Expansionism In The Us Essay, Research Paper
US History Essay Chapter 20
Nineteenth century and early twentieth century United States expansionism was in many ways a continuation of past expansionism. Greed for land, power, and money motivated the expansions of the US. Whenever the US annexed, acquired, bought, or simply took more land, it benefited them greatly. The rewards being, more farming land, more power,and sometimes gold and riches. However, the actions US took to attain the land theythought they so desperately needed, were barbaric and cruel in both instances. During both periods of expansionism, the U.S. continued to disrespect people and take over where they were not welcome. Before the twentieth century the United States gained new land close by. The Indian Removal Act and the Louisiana Purchase are examples of the U.S s certainty to expand geographically as a nation. However the actions of the US
in the second expansion proved that the US was now more engaged in foreign affairs. For example Albert J. Beveridge said The Philippines are ours forever (Doc. E) When the US forced themselves westward trying to get rid of the Indians they didn t care about the future of the Indians, all they wanted was more land and more power. By passing laws like the Homestead Act and Dawes Act of 1887 they tried to Americanize an entire culture. The US s actions towards the Philippines is a similar case. During the war with Spain the US tried to teach their culture American ways. The feeling of dominance and thinking they were the superior race factored into the goal of influencing all the smaller races. Without the help of the Anglo-Saxon race all other cultures and societies would fail. They felt it was their duty and responsibility to gain control and regulate them so they wouldn t destroy themselves. All that this country desires is to see the neighboring countries stable, orderly, and prosperous. (DocF) This is also true in the first expansion when the US tried to reform the Indians and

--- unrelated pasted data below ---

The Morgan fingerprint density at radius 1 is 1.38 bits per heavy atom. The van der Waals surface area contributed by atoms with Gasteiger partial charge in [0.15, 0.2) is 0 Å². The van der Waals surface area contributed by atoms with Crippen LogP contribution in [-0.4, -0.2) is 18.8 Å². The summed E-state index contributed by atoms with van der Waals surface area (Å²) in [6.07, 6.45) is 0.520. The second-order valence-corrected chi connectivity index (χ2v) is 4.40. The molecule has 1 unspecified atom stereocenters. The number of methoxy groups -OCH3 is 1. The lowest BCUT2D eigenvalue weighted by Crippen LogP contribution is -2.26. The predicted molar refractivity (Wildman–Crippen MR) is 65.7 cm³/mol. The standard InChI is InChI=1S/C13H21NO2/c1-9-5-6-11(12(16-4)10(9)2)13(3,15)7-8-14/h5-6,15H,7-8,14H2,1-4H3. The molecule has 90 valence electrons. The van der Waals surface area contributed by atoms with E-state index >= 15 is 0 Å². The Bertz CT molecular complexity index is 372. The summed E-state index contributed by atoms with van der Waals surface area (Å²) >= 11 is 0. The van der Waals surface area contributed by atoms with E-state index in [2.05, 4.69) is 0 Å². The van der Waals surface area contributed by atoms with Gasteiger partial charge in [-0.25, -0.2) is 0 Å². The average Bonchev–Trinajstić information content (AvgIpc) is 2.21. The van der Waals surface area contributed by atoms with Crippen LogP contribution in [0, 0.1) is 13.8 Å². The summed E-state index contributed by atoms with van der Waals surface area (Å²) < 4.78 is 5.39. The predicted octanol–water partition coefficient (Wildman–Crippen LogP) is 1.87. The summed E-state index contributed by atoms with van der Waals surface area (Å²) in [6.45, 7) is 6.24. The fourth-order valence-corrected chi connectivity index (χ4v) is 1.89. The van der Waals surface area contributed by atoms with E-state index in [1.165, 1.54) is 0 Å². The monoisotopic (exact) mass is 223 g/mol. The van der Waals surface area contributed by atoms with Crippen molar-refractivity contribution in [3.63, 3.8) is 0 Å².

make them civilized . However the US wen back on its word when they forced
themselves into Hawaii even after Queen Lilioukalani declared herself as an absolute monarch. The US greed for riches played a major role in both expansions. In order to gain more land for American farmers the US passed the Homestead Act. This Act took land form the Indians and provided it for the American citizens. Similarly when the US planters went into Hawaii to harvest sugar they eventually took over Hawaii with out reason. In both expansions the US s motives remained the same. Get more money, power and land. To take over and mold a culture into its own and if they refuse, destroy it. Although
the land they were overtaking was faraway and difficult to manage it didn t stop them from using the same tactics as they had used in the past.